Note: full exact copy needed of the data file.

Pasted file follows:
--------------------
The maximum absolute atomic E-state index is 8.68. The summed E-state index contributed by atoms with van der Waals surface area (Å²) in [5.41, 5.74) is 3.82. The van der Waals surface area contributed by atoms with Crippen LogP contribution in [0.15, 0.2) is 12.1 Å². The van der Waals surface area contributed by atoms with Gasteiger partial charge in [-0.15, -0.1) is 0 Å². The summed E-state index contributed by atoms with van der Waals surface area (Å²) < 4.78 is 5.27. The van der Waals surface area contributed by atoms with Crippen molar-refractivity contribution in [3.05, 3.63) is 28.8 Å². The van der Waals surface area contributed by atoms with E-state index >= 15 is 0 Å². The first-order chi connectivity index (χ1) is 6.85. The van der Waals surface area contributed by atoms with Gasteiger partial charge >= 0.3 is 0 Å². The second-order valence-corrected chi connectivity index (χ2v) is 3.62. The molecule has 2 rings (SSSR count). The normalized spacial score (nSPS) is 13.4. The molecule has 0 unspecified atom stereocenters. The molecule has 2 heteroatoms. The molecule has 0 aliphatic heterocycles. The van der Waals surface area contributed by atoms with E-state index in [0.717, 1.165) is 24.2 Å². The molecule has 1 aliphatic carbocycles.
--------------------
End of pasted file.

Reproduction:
The maximum absolute atomic E-state index is 8.68. The summed E-state index contributed by atoms with van der Waals surface area (Å²) in [5.41, 5.74) is 3.82. The van der Waals surface area contributed by atoms with Crippen LogP contribution in [0.15, 0.2) is 12.1 Å². The van der Waals surface area contributed by atoms with Gasteiger partial charge in [-0.15, -0.1) is 0 Å². The summed E-state index contributed by atoms with van der Waals surface area (Å²) < 4.78 is 5.27. The van der Waals surface area contributed by atoms with Crippen molar-refractivity contribution in [3.05, 3.63) is 28.8 Å². The van der Waals surface area contributed by atoms with E-state index >= 15 is 0 Å². The first-order chi connectivity index (χ1) is 6.85. The van der Waals surface area contributed by atoms with Gasteiger partial charge >= 0.3 is 0 Å². The second-order valence-corrected chi connectivity index (χ2v) is 3.62. The molecule has 2 rings (SSSR count). The normalized spacial score (nSPS) is 13.4. The molecule has 0 unspecified atom stereocenters. The molecule has 2 heteroatoms. The molecule has 0 aliphatic heterocycles. The van der Waals surface area contributed by atoms with E-state index in [0.717, 1.165) is 24.2 Å². The molecule has 1 aliphatic carbocycles.